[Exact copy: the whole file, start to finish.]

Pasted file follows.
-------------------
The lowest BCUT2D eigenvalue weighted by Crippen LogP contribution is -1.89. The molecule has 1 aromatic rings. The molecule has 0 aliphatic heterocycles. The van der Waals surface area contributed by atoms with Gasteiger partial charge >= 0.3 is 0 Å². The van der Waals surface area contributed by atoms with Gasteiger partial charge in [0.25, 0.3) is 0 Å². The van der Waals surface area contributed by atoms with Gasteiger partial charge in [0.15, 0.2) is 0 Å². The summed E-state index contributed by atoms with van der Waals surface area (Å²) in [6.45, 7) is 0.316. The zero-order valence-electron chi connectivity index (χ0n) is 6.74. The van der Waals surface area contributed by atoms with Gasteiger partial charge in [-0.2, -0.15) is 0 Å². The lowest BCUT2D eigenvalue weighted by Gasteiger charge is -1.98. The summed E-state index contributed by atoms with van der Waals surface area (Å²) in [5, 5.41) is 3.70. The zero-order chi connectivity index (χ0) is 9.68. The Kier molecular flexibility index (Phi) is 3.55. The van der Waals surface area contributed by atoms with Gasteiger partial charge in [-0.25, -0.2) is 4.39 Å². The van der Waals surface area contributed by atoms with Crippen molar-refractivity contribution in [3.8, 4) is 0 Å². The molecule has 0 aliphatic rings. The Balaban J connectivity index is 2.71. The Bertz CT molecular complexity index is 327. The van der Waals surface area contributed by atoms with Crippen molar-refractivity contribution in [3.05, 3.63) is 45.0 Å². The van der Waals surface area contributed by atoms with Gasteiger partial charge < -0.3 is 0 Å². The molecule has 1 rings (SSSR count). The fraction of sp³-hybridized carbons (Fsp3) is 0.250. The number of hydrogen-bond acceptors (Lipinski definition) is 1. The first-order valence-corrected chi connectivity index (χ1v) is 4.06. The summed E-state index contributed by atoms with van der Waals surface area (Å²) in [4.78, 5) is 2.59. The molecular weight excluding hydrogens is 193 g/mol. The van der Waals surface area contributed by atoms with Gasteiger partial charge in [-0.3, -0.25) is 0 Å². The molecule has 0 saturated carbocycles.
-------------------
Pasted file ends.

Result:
The lowest BCUT2D eigenvalue weighted by Crippen LogP contribution is -1.89. The molecule has 1 aromatic rings. The molecule has 0 aliphatic heterocycles. The van der Waals surface area contributed by atoms with Gasteiger partial charge >= 0.3 is 0 Å². The van der Waals surface area contributed by atoms with Gasteiger partial charge in [0.25, 0.3) is 0 Å². The van der Waals surface area contributed by atoms with Gasteiger partial charge in [0.15, 0.2) is 0 Å². The summed E-state index contributed by atoms with van der Waals surface area (Å²) in [6.45, 7) is 0.316. The zero-order valence-electron chi connectivity index (χ0n) is 6.74. The van der Waals surface area contributed by atoms with Gasteiger partial charge in [-0.2, -0.15) is 0 Å². The lowest BCUT2D eigenvalue weighted by Gasteiger charge is -1.98. The summed E-state index contributed by atoms with van der Waals surface area (Å²) in [5, 5.41) is 3.70. The zero-order chi connectivity index (χ0) is 9.68. The Kier molecular flexibility index (Phi) is 3.55. The van der Waals surface area contributed by atoms with Gasteiger partial charge in [-0.25, -0.2) is 4.39 Å². The van der Waals surface area contributed by atoms with Crippen molar-refractivity contribution in [3.8, 4) is 0 Å². The molecule has 0 aliphatic rings. The Balaban J connectivity index is 2.71. The Bertz CT molecular complexity index is 327. The van der Waals surface area contributed by atoms with Crippen molar-refractivity contribution in [3.05, 3.63) is 45.0 Å². The van der Waals surface area contributed by atoms with Gasteiger partial charge < -0.3 is 0 Å². The molecule has 1 rings (SSSR count). The fraction of sp³-hybridized carbons (Fsp3) is 0.250. The number of hydrogen-bond acceptors (Lipinski definition) is 1. The first-order valence-corrected chi connectivity index (χ1v) is 4.06. The summed E-state index contributed by atoms with van der Waals surface area (Å²) in [4.78, 5) is 2.59. The molecular weight excluding hydrogens is 193 g/mol. The van der Waals surface area contributed by atoms with Gasteiger partial charge in [-0.3, -0.25) is 0 Å². The molecule has 0 saturated carbocycles.